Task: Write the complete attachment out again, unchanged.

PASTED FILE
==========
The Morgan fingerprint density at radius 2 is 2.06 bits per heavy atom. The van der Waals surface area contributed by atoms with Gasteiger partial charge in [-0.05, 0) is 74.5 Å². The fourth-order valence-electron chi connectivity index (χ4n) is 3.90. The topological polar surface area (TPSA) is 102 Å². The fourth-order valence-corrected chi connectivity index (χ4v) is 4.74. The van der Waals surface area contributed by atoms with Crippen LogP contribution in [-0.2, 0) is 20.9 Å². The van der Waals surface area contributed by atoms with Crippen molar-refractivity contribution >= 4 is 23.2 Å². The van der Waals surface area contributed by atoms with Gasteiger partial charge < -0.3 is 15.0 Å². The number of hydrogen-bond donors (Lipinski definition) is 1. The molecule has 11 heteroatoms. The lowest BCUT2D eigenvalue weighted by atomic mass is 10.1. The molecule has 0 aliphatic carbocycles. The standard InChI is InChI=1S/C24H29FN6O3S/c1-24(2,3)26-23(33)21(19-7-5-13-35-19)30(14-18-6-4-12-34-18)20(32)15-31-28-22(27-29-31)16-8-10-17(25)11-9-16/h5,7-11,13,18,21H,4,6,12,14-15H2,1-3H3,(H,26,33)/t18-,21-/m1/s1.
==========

The Morgan fingerprint density at radius 2 is 2.06 bits per heavy atom. The van der Waals surface area contributed by atoms with Gasteiger partial charge in [-0.05, 0) is 74.5 Å². The fourth-order valence-electron chi connectivity index (χ4n) is 3.90. The topological polar surface area (TPSA) is 102 Å². The fourth-order valence-corrected chi connectivity index (χ4v) is 4.74. The van der Waals surface area contributed by atoms with Crippen LogP contribution in [-0.2, 0) is 20.9 Å². The van der Waals surface area contributed by atoms with Crippen molar-refractivity contribution >= 4 is 23.2 Å². The van der Waals surface area contributed by atoms with Gasteiger partial charge < -0.3 is 15.0 Å². The number of hydrogen-bond donors (Lipinski definition) is 1. The molecule has 11 heteroatoms. The lowest BCUT2D eigenvalue weighted by atomic mass is 10.1. The molecule has 0 aliphatic carbocycles. The standard InChI is InChI=1S/C24H29FN6O3S/c1-24(2,3)26-23(33)21(19-7-5-13-35-19)30(14-18-6-4-12-34-18)20(32)15-31-28-22(27-29-31)16-8-10-17(25)11-9-16/h5,7-11,13,18,21H,4,6,12,14-15H2,1-3H3,(H,26,33)/t18-,21-/m1/s1.